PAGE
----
Pros: Higher than original capacity replacement internal batteries add no bulk to iPods, but enhance their power at reasonable prices. Two-year warranty gives assurance of longer-term iPod performance than other options, the single biggest factor in our ratings of these products. Self-installation and pro installation options available.
Cons: Somewhat higher priced than top self-installation competitor. Installation may challenge or deter some users; 3G installation is more challenging and likely to damage plastic around the Dock Connector. Early run of 1G/2G batteries had serious issue, remedied in current shipping units.
Most of the batteries sold for the iPod are external – that is, they strap on to an iPod’s back and add additional power to its internal battery. But if the internal battery alone isn’t keeping up with its old performance levels, or fails outside of its warranty period, there are ways to replace it. FastMac’s TruePower batteries ($29.95-$39.95) are one of two options we’ve reviewed, and several that we’ve tested.
As each TruePower kit comes with one battery, two blue plastic iPod-opening tools, and an installation instruction card, you can either self-install TruePower in your iPod, or pay FastMac a fee ($39.95) to do it for you. While the installation process isn’t difficult – we documented the challenges in our review of Other World Computing’s competing NuPower batteries (iLounge rating: A/A-) – people without nimble fingers should have the work done for them by tech-inclined friends, and all 3G users should be careful to avoid damage to the plastic around the bottom Dock Connector port. Our advice is to move slowly, wear a pair of gloves, and start by depressing the unit’s rear Apple logo before inserting the blue prying tools – it makes the process a lot easier.
Why prefer one battery to the other? FastMac claims that TruePower batteries will last longer than their competitors – for two years of regular use – a claim which is hard to verify without testing each battery for that length of time, or connecting an iPod to a battery and repeatedly charging and discharging hundreds of times. And to be fair, you’d have to run the same tests on each of its competitors to see how they do by comparison. As such, we didn’t feel comfortable offering confirmation of this claim, and went to FastMac with the following question: what happens if a consumer has problems during the two years?
“Simple,” FastMac’s representative told us. “If you don’t get 70% of the original charge, you are eligible for a replacement.” To that end, if you have a problem within the two-year warranty period, the company will test your battery to see if it has less than 70% of its original chemical capacity, and inspect it to be sure that you haven’t abused or damaged it. Then you’ll get a replacement. As anyone who has dealt with Apple’s original iPod batteries knows, this is a better deal than Apple’s current $66 replacement plan by a wide margin.
That’s good news, as is the fact that two of the currently shipping batteries we tested performed well, but not always up to the company’s peak numbers. Our testing procedure is always the same: iPod on medium volume, no equalizers, earbuds attached, with randomized playback through a huge library of different songs. Under these conditions, the third-generation TruePower routinely ran for over 9 hours per charge, once going for 9 hours and 17 minutes, once for 9 hours and 50 minutes, and once for a full 10 hours, the peak of FastMac’s claims. This isn’t a huge jump over the 3G iPod’s initial typical run time, but it’s superior, especially if sustained over the battery’s life. By comparison, the 1G/2G TruePower ran once for 16 hours in 3 minutes, once 16 hours and 15 minutes, and once for 17 hours and 18 minutes.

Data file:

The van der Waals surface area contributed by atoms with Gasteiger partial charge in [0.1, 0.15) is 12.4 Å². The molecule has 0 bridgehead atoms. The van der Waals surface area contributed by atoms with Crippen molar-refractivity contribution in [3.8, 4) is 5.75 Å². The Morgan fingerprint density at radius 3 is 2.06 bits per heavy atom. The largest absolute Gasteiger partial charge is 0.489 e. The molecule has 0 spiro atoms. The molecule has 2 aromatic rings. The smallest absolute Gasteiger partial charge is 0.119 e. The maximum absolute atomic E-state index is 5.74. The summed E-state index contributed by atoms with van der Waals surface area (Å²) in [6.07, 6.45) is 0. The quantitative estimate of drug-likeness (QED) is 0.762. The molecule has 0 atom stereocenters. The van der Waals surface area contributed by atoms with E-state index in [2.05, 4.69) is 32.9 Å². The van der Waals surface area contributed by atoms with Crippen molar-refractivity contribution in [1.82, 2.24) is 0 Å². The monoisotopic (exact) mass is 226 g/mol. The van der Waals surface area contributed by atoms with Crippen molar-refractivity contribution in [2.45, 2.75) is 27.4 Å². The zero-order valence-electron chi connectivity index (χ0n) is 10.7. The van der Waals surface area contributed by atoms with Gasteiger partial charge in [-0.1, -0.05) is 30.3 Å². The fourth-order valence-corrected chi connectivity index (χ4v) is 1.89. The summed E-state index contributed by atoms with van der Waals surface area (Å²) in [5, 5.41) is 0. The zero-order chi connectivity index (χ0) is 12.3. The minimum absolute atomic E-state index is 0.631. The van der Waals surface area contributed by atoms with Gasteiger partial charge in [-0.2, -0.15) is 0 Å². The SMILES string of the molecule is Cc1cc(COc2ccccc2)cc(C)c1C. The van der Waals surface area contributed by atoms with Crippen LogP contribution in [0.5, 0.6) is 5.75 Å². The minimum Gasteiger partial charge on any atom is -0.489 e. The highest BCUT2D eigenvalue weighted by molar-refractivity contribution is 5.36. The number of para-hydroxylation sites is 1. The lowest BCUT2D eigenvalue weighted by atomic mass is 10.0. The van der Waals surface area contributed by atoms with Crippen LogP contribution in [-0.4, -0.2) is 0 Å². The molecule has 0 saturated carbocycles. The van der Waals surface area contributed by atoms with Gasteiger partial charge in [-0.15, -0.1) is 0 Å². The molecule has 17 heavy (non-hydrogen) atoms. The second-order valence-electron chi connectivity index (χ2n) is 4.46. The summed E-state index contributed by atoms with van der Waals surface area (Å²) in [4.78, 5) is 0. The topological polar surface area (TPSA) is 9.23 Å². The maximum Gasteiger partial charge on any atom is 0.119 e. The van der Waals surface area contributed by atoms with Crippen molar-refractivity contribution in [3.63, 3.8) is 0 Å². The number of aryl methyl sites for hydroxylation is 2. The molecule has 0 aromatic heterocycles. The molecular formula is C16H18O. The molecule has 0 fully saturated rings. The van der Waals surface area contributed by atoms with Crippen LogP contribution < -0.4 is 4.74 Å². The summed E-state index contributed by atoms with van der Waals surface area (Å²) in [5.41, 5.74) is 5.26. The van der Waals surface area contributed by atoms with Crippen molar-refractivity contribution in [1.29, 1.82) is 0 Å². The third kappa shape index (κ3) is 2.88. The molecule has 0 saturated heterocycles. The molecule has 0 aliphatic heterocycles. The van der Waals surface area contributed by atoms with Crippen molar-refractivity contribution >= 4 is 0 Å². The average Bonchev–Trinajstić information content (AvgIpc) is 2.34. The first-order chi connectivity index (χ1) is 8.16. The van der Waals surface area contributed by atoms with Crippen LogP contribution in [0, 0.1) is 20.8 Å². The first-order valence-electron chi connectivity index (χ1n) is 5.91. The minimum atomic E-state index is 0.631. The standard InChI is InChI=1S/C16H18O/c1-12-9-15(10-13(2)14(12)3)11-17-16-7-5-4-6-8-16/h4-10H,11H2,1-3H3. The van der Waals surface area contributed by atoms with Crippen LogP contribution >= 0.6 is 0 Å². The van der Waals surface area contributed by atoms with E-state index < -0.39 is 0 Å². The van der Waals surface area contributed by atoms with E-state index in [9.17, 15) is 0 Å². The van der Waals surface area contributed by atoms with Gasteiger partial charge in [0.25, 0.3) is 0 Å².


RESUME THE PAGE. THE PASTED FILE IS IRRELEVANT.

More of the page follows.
These numbers are comparable to Newer Technology’s numbers, but short of FastMac’s claimed “up to 22 hours” by a bit. For reference, we had the same “lower than peak” experience when testing the NuPower batteries, but felt then (as now) that the performance was so substantially better than Apple’s batteries that the difference didn’t matter – too much. Based on our experiences, we plan to be more critical of overaggressive marketing when we review the performance claims of 4G and other iPod internal replacement batteries in the future.
We had only one bad experience with a TruePower battery, which we feel obliged to report just in case anyone else experiences the same thing. While our 3G battery worked without problems, our original 1G/2G battery was manufactured too large, and when installed according to directions was actually causing our test iPod’s hard drive and controls to have very serious problems – the mark of our F rating. However, FastMac has remedied the problem in units that have been shipping for the past month, and provided us a unit that we’ve been testing without any similar issues. As such, we are rating the currently shipping product, not its predecessor. We reserve the right to revisit this issue and our rating if we hear that readers are having problems of any sort with their batteries.
So what’s a fair way to rate these batteries by comparison with the NuPower options, which perform about the same right now, and sell for less (now $29.99 versus $39.95 for the 1G/2G batteries, $29.95 versus $25.99 for the 3G batteries), but only have a one-year warranty? We consider the options roughly equivalent. Both companies make products that will provide older iPod owners with superior alternatives to Apple’s internal batteries, at a lower – self-installed – price. If you want to pay less, go with NuPower. If you don’t mind paying a little bit more and want the two-year warranty, go with TruePower. It’s hard to lose with either option.
2100 mAh 1G/2G TruePower
780 mAh 3G TruePower
Company and Price
Price: $39.95, $29.95
Compatible: iPod 1G, 2G, 3G